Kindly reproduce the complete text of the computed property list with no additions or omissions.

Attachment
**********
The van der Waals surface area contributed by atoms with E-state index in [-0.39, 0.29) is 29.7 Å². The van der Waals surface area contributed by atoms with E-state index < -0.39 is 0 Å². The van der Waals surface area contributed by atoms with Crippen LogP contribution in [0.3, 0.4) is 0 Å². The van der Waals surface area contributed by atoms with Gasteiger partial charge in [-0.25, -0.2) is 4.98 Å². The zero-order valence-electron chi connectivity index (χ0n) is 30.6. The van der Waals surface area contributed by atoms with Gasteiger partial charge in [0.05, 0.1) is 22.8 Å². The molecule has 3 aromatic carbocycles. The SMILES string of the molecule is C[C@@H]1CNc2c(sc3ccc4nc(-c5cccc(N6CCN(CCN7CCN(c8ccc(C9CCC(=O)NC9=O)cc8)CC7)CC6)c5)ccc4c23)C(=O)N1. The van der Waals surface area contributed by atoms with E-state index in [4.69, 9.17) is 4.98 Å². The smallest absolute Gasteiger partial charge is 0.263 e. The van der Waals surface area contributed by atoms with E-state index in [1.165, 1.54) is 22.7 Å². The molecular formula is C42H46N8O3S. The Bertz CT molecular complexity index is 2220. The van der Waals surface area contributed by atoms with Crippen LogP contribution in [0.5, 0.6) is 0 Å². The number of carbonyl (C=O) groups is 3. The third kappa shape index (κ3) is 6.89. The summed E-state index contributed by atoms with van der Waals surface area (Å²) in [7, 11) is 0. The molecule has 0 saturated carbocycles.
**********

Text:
The van der Waals surface area contributed by atoms with E-state index in [-0.39, 0.29) is 29.7 Å². The van der Waals surface area contributed by atoms with E-state index < -0.39 is 0 Å². The van der Waals surface area contributed by atoms with Crippen LogP contribution in [0.3, 0.4) is 0 Å². The van der Waals surface area contributed by atoms with Gasteiger partial charge in [-0.25, -0.2) is 4.98 Å². The zero-order valence-electron chi connectivity index (χ0n) is 30.6. The van der Waals surface area contributed by atoms with Gasteiger partial charge in [0.05, 0.1) is 22.8 Å². The molecule has 3 aromatic carbocycles. The SMILES string of the molecule is C[C@@H]1CNc2c(sc3ccc4nc(-c5cccc(N6CCN(CCN7CCN(c8ccc(C9CCC(=O)NC9=O)cc8)CC7)CC6)c5)ccc4c23)C(=O)N1. The van der Waals surface area contributed by atoms with E-state index in [4.69, 9.17) is 4.98 Å². The smallest absolute Gasteiger partial charge is 0.263 e. The van der Waals surface area contributed by atoms with E-state index in [1.165, 1.54) is 22.7 Å². The molecular formula is C42H46N8O3S. The Bertz CT molecular complexity index is 2220. The van der Waals surface area contributed by atoms with Crippen LogP contribution in [0.5, 0.6) is 0 Å². The number of carbonyl (C=O) groups is 3. The third kappa shape index (κ3) is 6.89. The summed E-state index contributed by atoms with van der Waals surface area (Å²) in [7, 11) is 0. The molecule has 0 saturated carbocycles.